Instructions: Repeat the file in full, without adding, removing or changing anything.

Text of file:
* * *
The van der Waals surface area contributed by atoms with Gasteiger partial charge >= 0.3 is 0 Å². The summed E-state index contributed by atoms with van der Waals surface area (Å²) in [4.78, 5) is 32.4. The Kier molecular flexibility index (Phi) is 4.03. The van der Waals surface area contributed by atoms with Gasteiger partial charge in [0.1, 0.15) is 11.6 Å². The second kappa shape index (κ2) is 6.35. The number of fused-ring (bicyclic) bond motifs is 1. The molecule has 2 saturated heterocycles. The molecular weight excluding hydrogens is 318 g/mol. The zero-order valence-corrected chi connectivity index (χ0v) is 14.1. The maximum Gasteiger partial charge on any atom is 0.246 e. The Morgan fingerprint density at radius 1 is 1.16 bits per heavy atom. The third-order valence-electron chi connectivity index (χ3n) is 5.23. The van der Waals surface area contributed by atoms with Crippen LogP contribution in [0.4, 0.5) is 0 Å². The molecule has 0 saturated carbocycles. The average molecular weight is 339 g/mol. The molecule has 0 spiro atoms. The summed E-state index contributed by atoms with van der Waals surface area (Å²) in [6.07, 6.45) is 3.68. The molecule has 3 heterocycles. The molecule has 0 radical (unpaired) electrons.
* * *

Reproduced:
The van der Waals surface area contributed by atoms with Gasteiger partial charge >= 0.3 is 0 Å². The summed E-state index contributed by atoms with van der Waals surface area (Å²) in [4.78, 5) is 32.4. The Kier molecular flexibility index (Phi) is 4.03. The van der Waals surface area contributed by atoms with Gasteiger partial charge in [0.1, 0.15) is 11.6 Å². The second kappa shape index (κ2) is 6.35. The number of fused-ring (bicyclic) bond motifs is 1. The molecule has 2 saturated heterocycles. The molecular weight excluding hydrogens is 318 g/mol. The zero-order valence-corrected chi connectivity index (χ0v) is 14.1. The maximum Gasteiger partial charge on any atom is 0.246 e. The Morgan fingerprint density at radius 1 is 1.16 bits per heavy atom. The third-order valence-electron chi connectivity index (χ3n) is 5.23. The van der Waals surface area contributed by atoms with Crippen LogP contribution in [0.4, 0.5) is 0 Å². The molecule has 0 saturated carbocycles. The average molecular weight is 339 g/mol. The molecule has 0 spiro atoms. The summed E-state index contributed by atoms with van der Waals surface area (Å²) in [6.07, 6.45) is 3.68. The molecule has 3 heterocycles. The molecule has 0 radical (unpaired) electrons.